Table of Contents

Title Page
Thomas Eagan
Isaac I. Eaton
William N. Eddy
Captain James Edgecomb
Captain David F. Edwards
Captain M. L. Edwards
Captain Hiram C. Eldredge
Captain Thomas A. Ellery
Captain Dorin Elliott
Captain Ebenezer Elliott
Captain Frank Elliott
William Elliott
William E. Elliott
Frank S. Ellis
Captain Thomas C. Ellis
William England
Captain C. G. Ennis
Captain Claude M. Ennis
William Erskine
Captain Henry Esford
W. A. Esson
Captain Edward Evans
James E. Evans
Table of Illustrations

Isaac I. Eaton

Isaac I. Eaton, now chief engineer of the New York Life Building, Chicago, was prominently identified with early marine affairs connected with the Great Lakes, and is widely and favorably known both on land and water. He was born in Charleston, N. Y., in 1829, a son of Isban and Belinda (Hillman) Eaton, who were born, reared and married in the Empire State, and at an early day became residents of Charleston. They afterward became pioneer settlers of Cleveland, Ohio, where the father followed the carpenter's trade until life's labors were ended. One of his sons became a member of the well-known firm of Eaton & Dean, whose car works were located in Detroit, Michigan, and who died in February 12, 1869.

Reared in Cleveland, Isaac I. Eaton learned his trade there, and first sailed out of that port in 1842 on the propeller Oneida, belonging to Pease & Allen, of Cleveland; she was lost on Lake Erie with all on board. He was next oiler on the propeller Potomac for one season; was second engineer on the propeller Cuyahoga in 1854, and in 1859 became chief engineer of her, remaining on that vessel for six seasons and running her one winter between Milwaukee and Grand Haven, Mich. After leaving the Cuyahoga, in 1862, he came to Chicago for Capt. Willie M. Egon, for whom he brought out two tugs, and then took one tug to Buffalo. He fitted up and took the tug Escanaba to Green Bay for the Chicago & Northwestern railroad, and on her engaged in tugging from Green Bay to Escanaba until 1865, when he became engineer of the tug O.B. Green, of Chicago, for one season. In 1866 he was on the propeller Ottawa, belonging to Martin Ryerson, and plying between Chicago, Muskegon, and Grand Haven. In company with others, Mr. Eaton built the tug Louie Dale, in Buffalo, and was engineer of her for six years, plying on the Chicago river. In 1871 he was made chief engineer of the Vessel Owners Towing Company, and for four years had charge of all of their boats, which he would fit up when they were brought out. He had charge of the boilers at the old Exposition, of Chicago, for four years, and then made chief engineer of the building belonging to Martin Ryerson, after which, in 1882, he accepted the position of chief engineer of Central Music Hall, remaining there until entering upon his present duties as chief engineer of the New York Life Building December 1, 1893.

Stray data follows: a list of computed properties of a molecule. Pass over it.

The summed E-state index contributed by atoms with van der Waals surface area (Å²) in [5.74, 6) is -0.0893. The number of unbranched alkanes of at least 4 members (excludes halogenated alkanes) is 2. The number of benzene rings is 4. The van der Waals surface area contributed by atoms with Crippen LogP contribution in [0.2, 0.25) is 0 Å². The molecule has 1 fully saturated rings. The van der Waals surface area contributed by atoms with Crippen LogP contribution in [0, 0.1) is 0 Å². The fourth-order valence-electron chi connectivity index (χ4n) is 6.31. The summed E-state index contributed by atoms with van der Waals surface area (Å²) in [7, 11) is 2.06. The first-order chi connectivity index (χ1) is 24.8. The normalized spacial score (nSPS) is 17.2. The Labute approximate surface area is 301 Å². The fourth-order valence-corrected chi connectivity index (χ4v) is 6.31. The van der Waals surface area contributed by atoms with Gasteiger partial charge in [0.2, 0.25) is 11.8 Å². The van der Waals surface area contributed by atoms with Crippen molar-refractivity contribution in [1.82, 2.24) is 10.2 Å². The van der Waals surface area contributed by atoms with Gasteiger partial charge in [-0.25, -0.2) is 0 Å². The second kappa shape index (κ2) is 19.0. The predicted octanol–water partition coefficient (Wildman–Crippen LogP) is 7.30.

In Berlin, Wis., Mr. Eaton was married in 1859, to Miss Mary Dunham, a native of Cleveland, Ohio, and to them have been born two children: William H.; and Arthur J., cashier for Parks & Wilkinson Hardware Company, Chicago.

Mr. Eaton was one of the prime movers and assisted in the organization of the Marine Engineers Association in 1867, the first meetings being held at the corner of Kinzie and Wells street, in the Newberry Building. He also belongs to Robert Fulton Lodge No. 28, Stationary Engineers; and Garden City No. 202, Royal Arcanum. He is a prominent Mason, holding membership in Cleveland Lodge No. 211, F. & A.M.; Washington Chapter No. 43, R.A.M.; Chicago Commandery No. 19, K.T.; and Siloam Council; and he is a life member of each with the exception of the Commandery.


Previous    Next

Return to Home Port

Volume I

This version of Volume II is based, with permission, on the work of the great volunteers at the Marine Captains Biographies site. To them goes the credit for reorganizing the content into some coherent order. The biographies in the original volume are in essentially random order.

Some of the transcription work was also done by Brendon Baillod, who maintains an excellent guide to Great Lakes Shipwreck Research.